Ron Hiram

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Professional Experience

CEO at Cellnet Solutions Ltd., Feb '08 - Feb '10
Managing Partner at Federmann Enterprises (Eurofund), Sep '02 - Feb '08
Partner at TeleSoft Partners, Dec '00 - Jul '02
Managing Director at Lehman Brothers, May '81 - Mar '94
Partner at Aoros Fund Management, Mar '94 - Nov '00

Education

MBA at Columbia University, Aug '79 - May '81

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  • commented 1/31/12
  • tags: AMZN
  • Increasing correlation between MLP returns and oil price

    [color=#0000ff]prior articles[/color] I looked at the sustainability of distributable cash flows with respect to a number of MLPs (BPL, EPD, EPB, ETP, NGLS, NRGY, PAA and WPZ). In this article I focus on something quite different - the relationship between MLP returns and oil prices.



    Now that the earnings season is in full swing, I will be updating my reports on the sustainability of distributable cash flows with 4Q11 data and will also apply the same analytical method to additional MLPs. However, important as it is, distributable cash flow is but one factor and a serious analysis of the risks and potential rewards investments in MLPs should be multi-faceted. It is critical to evaluate the degree to which an investment in MLPs is correlated to other portfolio assets and to understand risks inherent in holding MLPs as part of a diversified investment portfolio.

    It is a common perception that energy MLPs have limited commodity exposure. Intuitively it seems to make sense because energy MLP are in the business of transporting and/or storing crude oil and gas. For the most part, they are not engaged in exploration or production and therefore their returns should not be too closely correlated with prices of the commodities they carry over their pipelines. Energy MLPs are generally classified in the lower-risk segment of the energy chain and are perceived to exhibit low correlation with other asset classes, including commodities such as natural gas, crude oil, and various equity and fixed income securities.

    Looking at the relationship between MLP returns and oil prices, it appears that prior to 2008 the two were indeed largely uncorrelated:



    In this chart, Bbl = the month-end Cushing, OK Crude Oil Future Contract price ($ per barrel) reported by the U.S. Energy Information Administration. AMZX is the Alerian MLP Index, a composite of the 50 most prominent energy MLPs calculated using a float-adjusted, capitalization-weighted methodology and disseminated real-time on a price-return basis (NYSE: AMZ) and on a total-return basis (NYSE: AMZX). I derived the chart by indexing the price per barrel as of December 31, 2008 (the actual price was $42.04) to 100 and adjusting all prior prices proportionately. Likewise, I set the AMZX to 100 as of December 31, 2008 (the actual level was 428.12) and adjusted all prior month-end prices proportionately.

    While the perception of low correlation with oil prices persists, reality has markedly changed over the last few years. Recent data now point to a very significant correlation between MLP returns and oil prices:

    I derived the chart by indexing the price per barrel as of December 31, 2011 (the actual price was $98.58) to 100 and adjusted all prior prices proportionately. Likewise, I set the AMZX to 100 as of December 31, 2011 (the actual level was 1168.41) and adjusted all prior month-end prices proportionately.

    [color=#0000ff]Financial Crisis Inquiry Commission[/color], reached seismic proportions in September 2008 with the failure of Lehman Brothers and the impending collapse of the insurance giant American International Group (AIG).

    [color=#0000ff]more closely mirror[/color] the price of crude oilthan of natural gas prices. I do not have a full explanation for this phenomenon and do not know whether it is temporary in nature. But I do not dismiss it lightly and believe it should be carefully considered and taken into account in any attempt to build a balanced investment portfolio. If the recent pattern of close correlation continues, there appears to be a significant risk that a decline in oil will be accompanied by a decline in the per unit prices of energy MLPs. Investors with significant amounts invested in MLPs should evaluate their exposure to oil price fluctuations with that in mind.



    T[color=#333333; font-family: 'Helvetica','sans-serif'; font-size: 10pt; mso-bidi-theme-font: minor-bidi; mso-bidi-font-family: Arial]his article was submitted by Ron Hiram of Wise Analysis[/color] using our[color=#0066cc] Trefis Contributors[/color] tool. [ less... ]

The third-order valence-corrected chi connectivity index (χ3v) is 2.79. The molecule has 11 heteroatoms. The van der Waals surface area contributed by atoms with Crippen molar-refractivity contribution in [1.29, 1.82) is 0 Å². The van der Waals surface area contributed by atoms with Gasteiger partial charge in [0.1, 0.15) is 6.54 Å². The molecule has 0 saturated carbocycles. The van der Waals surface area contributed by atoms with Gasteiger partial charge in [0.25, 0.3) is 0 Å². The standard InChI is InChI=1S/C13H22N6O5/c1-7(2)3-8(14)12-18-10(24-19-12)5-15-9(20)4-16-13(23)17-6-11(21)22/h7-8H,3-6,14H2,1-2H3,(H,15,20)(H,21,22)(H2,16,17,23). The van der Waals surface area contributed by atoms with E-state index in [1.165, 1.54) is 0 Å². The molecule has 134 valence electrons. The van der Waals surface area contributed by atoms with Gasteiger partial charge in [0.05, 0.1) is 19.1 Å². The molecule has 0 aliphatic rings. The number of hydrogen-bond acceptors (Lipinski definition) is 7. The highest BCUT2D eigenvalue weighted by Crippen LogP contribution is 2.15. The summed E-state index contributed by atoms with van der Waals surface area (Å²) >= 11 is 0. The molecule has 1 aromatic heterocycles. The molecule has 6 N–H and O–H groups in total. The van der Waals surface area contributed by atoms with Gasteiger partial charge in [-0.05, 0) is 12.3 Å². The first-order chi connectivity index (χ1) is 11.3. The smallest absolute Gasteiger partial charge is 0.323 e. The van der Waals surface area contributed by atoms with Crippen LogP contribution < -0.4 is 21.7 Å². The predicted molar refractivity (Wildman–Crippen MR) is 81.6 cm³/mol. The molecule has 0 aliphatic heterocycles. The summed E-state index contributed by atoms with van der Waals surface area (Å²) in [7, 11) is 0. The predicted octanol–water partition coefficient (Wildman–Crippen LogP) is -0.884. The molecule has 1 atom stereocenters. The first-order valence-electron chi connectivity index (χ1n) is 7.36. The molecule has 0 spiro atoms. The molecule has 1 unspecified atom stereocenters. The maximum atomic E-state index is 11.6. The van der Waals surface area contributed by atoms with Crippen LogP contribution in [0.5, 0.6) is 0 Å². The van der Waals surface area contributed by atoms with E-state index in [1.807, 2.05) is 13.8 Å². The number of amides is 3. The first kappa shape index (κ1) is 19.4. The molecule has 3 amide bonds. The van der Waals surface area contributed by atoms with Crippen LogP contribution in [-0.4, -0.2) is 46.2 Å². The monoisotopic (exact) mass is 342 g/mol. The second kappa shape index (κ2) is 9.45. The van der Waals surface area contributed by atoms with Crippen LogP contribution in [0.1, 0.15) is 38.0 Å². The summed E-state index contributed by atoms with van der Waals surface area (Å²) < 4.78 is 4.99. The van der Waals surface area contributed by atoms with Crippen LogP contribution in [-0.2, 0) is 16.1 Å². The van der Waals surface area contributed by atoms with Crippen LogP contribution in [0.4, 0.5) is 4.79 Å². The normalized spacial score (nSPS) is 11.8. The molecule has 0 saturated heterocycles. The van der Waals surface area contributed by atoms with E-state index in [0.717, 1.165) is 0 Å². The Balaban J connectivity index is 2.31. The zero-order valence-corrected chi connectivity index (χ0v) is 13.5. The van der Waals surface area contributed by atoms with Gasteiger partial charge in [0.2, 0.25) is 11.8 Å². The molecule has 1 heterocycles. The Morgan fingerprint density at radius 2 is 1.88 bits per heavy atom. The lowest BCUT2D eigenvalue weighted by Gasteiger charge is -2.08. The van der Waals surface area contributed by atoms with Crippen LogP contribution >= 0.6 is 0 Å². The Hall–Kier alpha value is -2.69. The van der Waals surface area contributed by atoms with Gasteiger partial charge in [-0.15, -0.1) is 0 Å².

Increasing correlation between MLP returns and oil price <span style="font-family: 'Times New Roman','serif'; mso-ascii-theme-font: major-bidi; mso-hansi-theme-font: major-bidi; mso-bidi-theme-font: major-bidi;">[color=#0000ff]prior articles[/color][/url]<font size="3"> I looked at the sustainability of distributable cash flows with respect to a number of MLPs (BPL, EPD, EPB, ETP, NGLS, NRGY, PAA and WPZ). In this article I focus on something quite different - the relationship between MLP returns and oil prices. </font></span> <font size="3" face="Times New Roman"> </font> <p class="MsoNormal" style="margin: 0in 0in 0pt; line-height: normal;"><span style="font-family: 'Times New Roman','serif'; mso-ascii-theme-font: major-bidi; mso-hansi-theme-font: major-bidi; mso-bidi-theme-font: major-bidi;"><font size="3">Now that the earnings season is in full swing, I will be updating my reports on the sustainability of distributable cash flows with 4Q11 data and will also apply the same analytical method to additional MLPs. However, important as it is, distributable cash flow is but one factor and a serious analysis of the risks and potential rewards investments in MLPs should be multi-faceted. It is critical to evaluate the degree to which an investment in MLPs is correlated to other portfolio assets and to understand risks inherent in holding MLPs as part of a diversified investment portfolio. </font></span> <span style="font-family: 'Times New Roman','serif'; mso-ascii-theme-font: major-bidi; mso-hansi-theme-font: major-bidi; mso-bidi-theme-font: major-bidi;"><font size="3">It is a common perception that energy MLPs have limited commodity exposure. </font></span><span style="font-family: 'Times New Roman','serif'; mso-ascii-theme-font: major-bidi; mso-hansi-theme-font: major-bidi; mso-bidi-theme-font: major-bidi;"><font size="3">Intuitively it seems to make sense because energy MLP are in the business of transporting and/or storing crude oil and gas. For the most part, they are not engaged in exploration or production and therefore their returns should not be too closely correlated with prices of the commodities they carry over their pipelines. Energy MLPs are generally classified in the lower-risk segment of the energy chain and are perceived to exhibit low correlation with other asset classes, including commodities such as natural gas, crude oil, and various equity and fixed income securities. </font></span> <span style="font-family: 'Times New Roman','serif'; mso-ascii-theme-font: major-bidi; mso-hansi-theme-font: major-bidi; mso-bidi-theme-font: major-bidi;"><font size="3">Looking at the relationship between MLP returns and oil prices, it appears that prior to 2008 the two were indeed largely uncorrelated: </font></span> <font size="3" face="Times New Roman"> </font> <p class="MsoNormal" style="margin: 0in 0in 0pt; line-height: normal; mso-layout-grid-align: none;"><span style="font-family: 'Times New Roman','serif'; mso-ascii-theme-font: major-bidi; mso-hansi-theme-font: major-bidi; mso-bidi-theme-font: major-bidi;"><font size="3">In this chart, Bbl = the month-end Cushing, OK Crude Oil Future Contract price ($ per barrel) reported by the U.S. Energy Information Administration. AMZX is the Alerian MLP Index, a composite of the 50 most prominent energy MLPs calculated using a float-adjusted, capitalization-weighted methodology and disseminated real-time on a price-return basis (NYSE: AMZ) and on a total-return basis (NYSE: AMZX). I derived the chart by indexing the price per barrel as of December 31, 2008 (the actual price was $42.04) to 100 and adjusting all prior prices proportionately. Likewise, I set the AMZX to 100 as of December 31, 2008 (the actual level was 428.12) and adjusted all prior month-end prices proportionately. </font></span> <span style="font-family: 'Times New Roman','serif'; mso-ascii-theme-font: major-bidi; mso-hansi-theme-font: major-bidi; mso-bidi-theme-font: major-bidi;"><font size="3">While the perception of low correlation with oil prices persists, reality has markedly changed over the last few years. Recent data now point to a very significant correlation between MLP returns and oil prices: </font></span> <span style="font-family: 'Times New Roman','serif'; mso-ascii-theme-font: major-bidi; mso-hansi-theme-font: major-bidi; mso-bidi-theme-font: major-bidi;"><font size="3">I derived the chart by indexing the price per barrel as of December 31, 2011 (the actual price was $98.58) to 100 and adjusted all prior prices proportionately. Likewise, I set the AMZX to 100 as of December 31, 2011 (the actual level was 1168.41) and adjusted all prior month-end prices proportionately. </font></span> <span style="font-family: 'Times New Roman','serif'; mso-ascii-theme-font: major-bidi; mso-hansi-theme-font: major-bidi; mso-bidi-theme-font: major-bidi;">[color=#0000ff]Financial Crisis Inquiry Commission[/color][/url]<font size="3">, reached seismic proportions in September 2008 with the failure of Lehman Brothers and the impending collapse of the insurance giant American International Group (AIG). </font></span> [color=#0000ff]more closely mirror[/color][/url] the price of crude oil</span><span style="font-family: 'Times New Roman','serif'; mso-ascii-theme-font: major-bidi; mso-hansi-theme-font: major-bidi; mso-bidi-theme-font: major-bidi;">than of </span><span style="font-family: 'Times New Roman','serif'; font-size: 12pt; mso-fareast-font-family: 'Times New Roman';">natural gas prices. </span><span style="font-family: 'Times New Roman','serif'; mso-ascii-theme-font: major-bidi; mso-hansi-theme-font: major-bidi; mso-bidi-theme-font: major-bidi;">I do not have a full explanation for this phenomenon and do not know whether it is temporary in nature. But I do not dismiss it lightly and believe it should be carefully considered and taken into account in any attempt to build a balanced investment portfolio. If the recent pattern of close correlation continues, there appears to be a significant risk that a decline in oil will be accompanied by a decline in the per unit prices of energy MLPs. Investors with significant amounts invested in MLPs should evaluate their exposure to oil price fluctuations with that in mind. </span></font> <font size="3" face="Times New Roman">T</font>[color=#333333; font-family: 'Helvetica','sans-serif'; font-size: 10pt; mso-bidi-theme-font: minor-bidi; mso-bidi-font-family: Arial]his article was submitted by Ron Hiram of <span style="color: #0066cc;">Wise Analysis[/color] using our[color=#0066cc] Trefis Contributors[/color] tool.</span>